During the March meeting of the Board of Trustees, Chancellor Milliken provided an update on state budget negotiations and said there must be no cut to CUNY’s budget. “As we continue to work with state leaders on the budget, we will not lose sight of the goal of continuing to provide the highest quality, affordable education to those students who, in so many instances, prove they can do the most with it…The investments that the taxpayers have made in CUNY continue to provide enormous returns as our colleges and leaders create new programs and new opportunities for our students, all contributing to the atmosphere of excellence at CUNY.”
Public meeting of the Board of Trustees, March 21, 2016.
Colum McCann’s advice to aspiring writers? Write. The Hunter College creative writing MFA professor reads “A Letter to a Young Writer” and his short story “What Time Is It Where You Are” at the Writing Center. Going against the common advice to write what you know, McCann urges young writers to “write toward that which you want to know. Better still, write toward that which you don’t know.”
Who is the Neapolitan novelist writing as Elena Ferrante? The world doesn’t know, yet the world has taken notice of such books as The Days of Abandonment and The Story of the Lost Child, the final story of her (or his?) Neapolitan quartet, which place Naples at the center of the universe. Ferrante’s translator Ann Goldstein and publisher Kent Carroll join The Graduate Center’s Giancarlo Lombardi and Bettina Lerner at Proshansky Auditorium to talk about Ferrante’s work, which one critic calls a social tapestry with an underlying feminist sensibility that explores the struggles and contradictions faced by women in the latter part of the 20th Century.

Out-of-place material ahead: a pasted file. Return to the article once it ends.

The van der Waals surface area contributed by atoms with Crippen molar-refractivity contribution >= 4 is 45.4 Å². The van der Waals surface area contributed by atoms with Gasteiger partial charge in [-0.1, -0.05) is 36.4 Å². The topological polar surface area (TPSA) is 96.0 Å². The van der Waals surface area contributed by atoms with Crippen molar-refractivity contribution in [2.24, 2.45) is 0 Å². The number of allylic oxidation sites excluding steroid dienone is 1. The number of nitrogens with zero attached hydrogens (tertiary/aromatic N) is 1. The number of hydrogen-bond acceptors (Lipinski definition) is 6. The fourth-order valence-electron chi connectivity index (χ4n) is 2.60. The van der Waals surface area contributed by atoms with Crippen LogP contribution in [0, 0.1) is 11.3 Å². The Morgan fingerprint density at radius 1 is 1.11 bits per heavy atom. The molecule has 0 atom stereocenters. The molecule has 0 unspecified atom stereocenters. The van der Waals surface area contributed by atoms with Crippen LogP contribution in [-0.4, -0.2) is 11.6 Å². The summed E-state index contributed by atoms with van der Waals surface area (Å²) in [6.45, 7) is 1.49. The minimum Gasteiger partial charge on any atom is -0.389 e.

Cate Marvin possesses one of the most distinctive voices in contemporary American poetry, and in 2015 the College of Staten Island English professor was a awarded a prestigious Guggenheim Fellowship. The speakers in her third collection of poems, “Oracle,” are haunting, passionate and sometimes bitingly funny women—and they’re all denizens of the borough where she’s taught and lived for a decade.
Donald Trump is the only pol “who screws up and his poll numbers go up,” says Maggie Haberman of The New York Times, and he seems willing to say anything. “It’s funny how when you’re president of the United States,” says Politico chief political correspondent and Brooklyn College alum Glenn Thrush, that “stuff you say has a tendency to actually happen.” The Trump beat reporters, in conversation with Peter Beinart at the CUNY Graduate School of Journalism, describe a Trump rally as “the angriest bar mitzvah you’ve ever been to.”
They could starve in India or work like slaves on the sugarcane plantations of British Guiana; that was the choice for thousands of Indians who left home from 1838-1917. One was journalist Gaiutra Bahadur’s great-grandmother Sajuria, who, pregnant and alone, immigrated in 1903. Bahadur seeks her story in Coolie Woman: An Odyssey of Indenture. Indenture provided cheap labor after Britain abolished slavery, and the indentured weren’t treated much better than slaves. Women had it worse, as victims of domestic violence. The abolition of indenture was “the first significant victory” for Indian nationalism, Bahadur tells a LaGuardia Community College audience.